of Pennsylvania (full disclosure: my alma mater). She, 

like the presidents of Harvard and M.I.T. had testified

before Congress, and all three ignited a political

firestorm when they failed to state clearly that expressions

of anti-semitism were unacceptable on their campuses.

Instead, they took the position that their campuses

allowed for free speech, even if it was sometimes extremist.

However, at Penn, Harvard and M.I.T. — and many other

college campuses across the nation — there had been

recent demonstrations and protests that went far beyond

expression of free speech. These had routinely prevented

students to hear conservative speakers, and they frequently

harassed professors and fellow students with whom they

disagreed. These incidents were not isolated, but had

become routine, and when they occurred, university

officials had done little or nothing in response.

The three university presidents answered questions at

the congressional hearing as if they were only about free

speech, and not about their responsibility to protect their

students and maintain the well-being of their campuses.

This fundamental misreading of public concern about

activities on college campuses ignited a firestorm of

public criticism. Elected officials of both parties denounced

the three presidents, as did the White House. Alumnae of

the three institutions did as well, and some of those who

contributed most to their endowments withdrew previously

announced gifts of millions of dollars. In the case of Penn,

the trustees of the University withheld their support of 

Magill, and the board of its prestigious Wharton Business

School demanded her resignation.

At this point, Governor Shapiro made a visit to a Philadelphia

restaurant which had been a target of demonstrations to

show his support, and leaving the restaurant, he held an

impromptu press conference. His initial statement and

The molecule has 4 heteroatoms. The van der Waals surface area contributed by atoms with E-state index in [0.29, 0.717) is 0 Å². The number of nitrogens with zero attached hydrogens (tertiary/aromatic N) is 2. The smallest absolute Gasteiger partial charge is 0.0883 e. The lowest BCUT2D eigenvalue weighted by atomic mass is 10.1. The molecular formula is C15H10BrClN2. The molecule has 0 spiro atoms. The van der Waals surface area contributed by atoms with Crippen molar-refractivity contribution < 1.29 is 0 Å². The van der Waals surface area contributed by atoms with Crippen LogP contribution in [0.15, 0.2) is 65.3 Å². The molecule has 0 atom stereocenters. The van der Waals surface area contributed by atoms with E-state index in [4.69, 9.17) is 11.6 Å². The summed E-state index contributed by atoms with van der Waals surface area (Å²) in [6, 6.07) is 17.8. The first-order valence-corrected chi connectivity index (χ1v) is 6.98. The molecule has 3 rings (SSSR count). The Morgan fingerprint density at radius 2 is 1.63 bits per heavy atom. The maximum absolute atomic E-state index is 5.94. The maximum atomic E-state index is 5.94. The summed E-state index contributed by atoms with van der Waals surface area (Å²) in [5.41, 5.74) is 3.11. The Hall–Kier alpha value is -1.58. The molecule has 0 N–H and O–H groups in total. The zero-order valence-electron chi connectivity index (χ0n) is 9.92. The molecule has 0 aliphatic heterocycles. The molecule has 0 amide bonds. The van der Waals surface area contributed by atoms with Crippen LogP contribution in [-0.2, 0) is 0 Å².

his answers to press questions were so eloquent and

clarifying that the video of the press conference went viral.

Shapiro said that the statements of President Magill were

unacceptable, that the actions of the recent protests on the

campus and at the restaurant were more reminiscent of

Nazi Germany in the 1930s than they were simply

expressions of free speech. He said her role, and the

role of her fellow presidents, was not just presiding over

technical rules, but to protect their students. Stating his

own strong opposition to antisemitism, islamophobia,

homophobia and all other prejudices, Shapiro said that

the issue was not the right for anyone to hold controversial

views, and to express them, but the attempt to prevent

others from expressing and practicing their own views.

In short, Governor Shapiro was saying that too many of

the campus demonstrations were, in effect, “free speech

for me, but not for you.” 

Combined with a strong criticism of Magill by Pennsylvania

U.S. Senator Bob Casey, also a Democrat, as well as by

several state members of Congress and the state

legislatures, the reaction was locally bipartisan as it was

across the nation.

President Magill soon resigned.

Many persons expressed themselves during this 

controversy. Some spoke of their concerns for academic

freedom, a legitimate issue, but it was Governor Shapiro

who so effectively made it clear that academic freedom

and free speech were not at stake in this controversy;

rather that the specter of intimidation and harassment was 

the real issue.

Showing similar depth on other issues in his state, Josh

Shapiro is already someone to listen to and watch in the

years ahead.


Copyright (c) 2023 by Barry Casselman. All rights reserved.